We seek to control and continuously reduce our environmental burden in a systematic manner and to do so transparently. It has set high sustainability demands in relation to energy management and CO2, transport and mobility, water, wastewater and waste products, procurement and social return, food and drink.
Over the next few decades, some outdated buildings will be demolished to make way for new ones, and renovation work will be done on some of them. VU Amsterdam places tough sustainability demands on its premises, using the Dutch Green Building Council BREEAM method for renovations, new buildings and demolitions. Sustainability is also an important criterion for standard building maintenance. The feasibility of the investments is assessed on the basis of the integrated accommodation expenses, the so-called Total Cost of Ownership (TCO). TCO makes investments possible with a longer technical and economic service life and lower operating costs and favours sustainable options.
Vision and Environmental Barometer
VU Amsterdam seeks to control and continuously reduce its environmental burden in a systematic manner and to do so transparently. For this reason, in all of its annual reports, mostly from 2010, we report on the development of the environmental performance on the themes energy and CO2, transportation and mobility, waste water and waste, procurement and social return, and food, sustainable catering and fair trade. Usage statistics, performance indicators and carbon footprint calculations are all included in a report known as the Environmental Barometer Report. With a view to making relevant trends and developments transparent, the data from the past four years also forms part of the VU Amsterdam Environmental Barometer Report.
Energy and CO2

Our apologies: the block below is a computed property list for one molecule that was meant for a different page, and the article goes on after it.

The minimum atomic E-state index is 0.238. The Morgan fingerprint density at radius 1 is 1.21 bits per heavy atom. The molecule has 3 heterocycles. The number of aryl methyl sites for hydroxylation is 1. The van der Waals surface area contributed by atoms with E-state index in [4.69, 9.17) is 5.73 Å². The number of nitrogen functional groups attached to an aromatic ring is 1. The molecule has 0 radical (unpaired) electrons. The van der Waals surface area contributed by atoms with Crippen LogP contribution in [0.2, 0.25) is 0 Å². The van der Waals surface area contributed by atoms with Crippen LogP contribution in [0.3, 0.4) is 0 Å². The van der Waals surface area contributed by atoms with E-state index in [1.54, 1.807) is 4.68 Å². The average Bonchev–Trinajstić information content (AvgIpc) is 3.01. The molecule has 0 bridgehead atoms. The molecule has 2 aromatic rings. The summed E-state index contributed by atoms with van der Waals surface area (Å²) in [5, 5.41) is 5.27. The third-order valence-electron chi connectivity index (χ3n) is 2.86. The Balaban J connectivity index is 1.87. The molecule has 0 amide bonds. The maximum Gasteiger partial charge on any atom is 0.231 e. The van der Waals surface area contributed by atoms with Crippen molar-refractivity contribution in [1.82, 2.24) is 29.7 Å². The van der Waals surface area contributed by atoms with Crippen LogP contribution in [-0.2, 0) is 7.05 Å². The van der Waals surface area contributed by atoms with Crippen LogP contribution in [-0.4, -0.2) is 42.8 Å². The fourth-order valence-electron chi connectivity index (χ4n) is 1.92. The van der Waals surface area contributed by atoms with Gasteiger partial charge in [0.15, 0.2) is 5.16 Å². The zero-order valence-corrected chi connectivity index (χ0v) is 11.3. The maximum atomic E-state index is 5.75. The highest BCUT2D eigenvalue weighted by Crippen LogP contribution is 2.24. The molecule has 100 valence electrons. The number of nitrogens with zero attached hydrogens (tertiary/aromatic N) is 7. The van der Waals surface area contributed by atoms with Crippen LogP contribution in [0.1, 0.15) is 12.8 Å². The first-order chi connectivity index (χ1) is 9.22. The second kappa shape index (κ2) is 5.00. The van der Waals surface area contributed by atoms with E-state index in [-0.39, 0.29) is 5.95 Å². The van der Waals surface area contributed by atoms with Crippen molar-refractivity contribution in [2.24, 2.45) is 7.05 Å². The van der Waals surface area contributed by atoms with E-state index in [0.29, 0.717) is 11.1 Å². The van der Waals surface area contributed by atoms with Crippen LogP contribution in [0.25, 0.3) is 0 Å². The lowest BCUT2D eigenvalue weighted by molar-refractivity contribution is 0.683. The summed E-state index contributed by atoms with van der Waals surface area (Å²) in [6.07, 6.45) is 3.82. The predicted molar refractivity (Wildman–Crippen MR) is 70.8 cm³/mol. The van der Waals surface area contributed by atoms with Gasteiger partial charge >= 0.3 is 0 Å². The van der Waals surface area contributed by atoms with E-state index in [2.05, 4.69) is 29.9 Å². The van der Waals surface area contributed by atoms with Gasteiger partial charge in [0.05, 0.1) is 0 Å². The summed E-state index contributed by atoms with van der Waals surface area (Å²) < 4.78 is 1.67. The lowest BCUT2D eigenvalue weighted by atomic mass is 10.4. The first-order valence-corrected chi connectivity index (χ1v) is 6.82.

VU Amsterdam and VUmc are working hard to become fossil-free by 2035, which means 100% natural gas-free in combination with 100% sustainably generated electricity. When it comes to energy provision, VU Amsterdam’s short and long-term goals are to reduce the demand for energy and to use it as efficiently as possible. In 2017, VU Amsterdam and VUmc joined forces to draw up a 2035 Energy Master Plan. This describes the transition from energy management to a sustainable VU campus. The ambition is to be in the top 3 of universities and university medical centres in the Netherlands in the area of sustainable, affordable and reliable energy within ten years.
Transport and mobility
Over the past several years, VU Amsterdam has taken steps to ‘go greener’ when it comes to commuter traffic and transport relating to university business and services. Travelling to and from work by car has dropped dramatically. By moving parking underground the quality of public space is improved and the campus will feature more green areas.
Waste water and waste
We have already taken various measures in the area of water consumption reduction and will further expand this in the future. We separate waste into more than 20 different categories. Greater efforts will be made in the future to separate plastics from residual waste. We encourage the drinking of tap water through join the pipe taps on the campus square and in various VU buildings. From 2018, PET water bottles will no longer be sold on campus.
Procurement and social return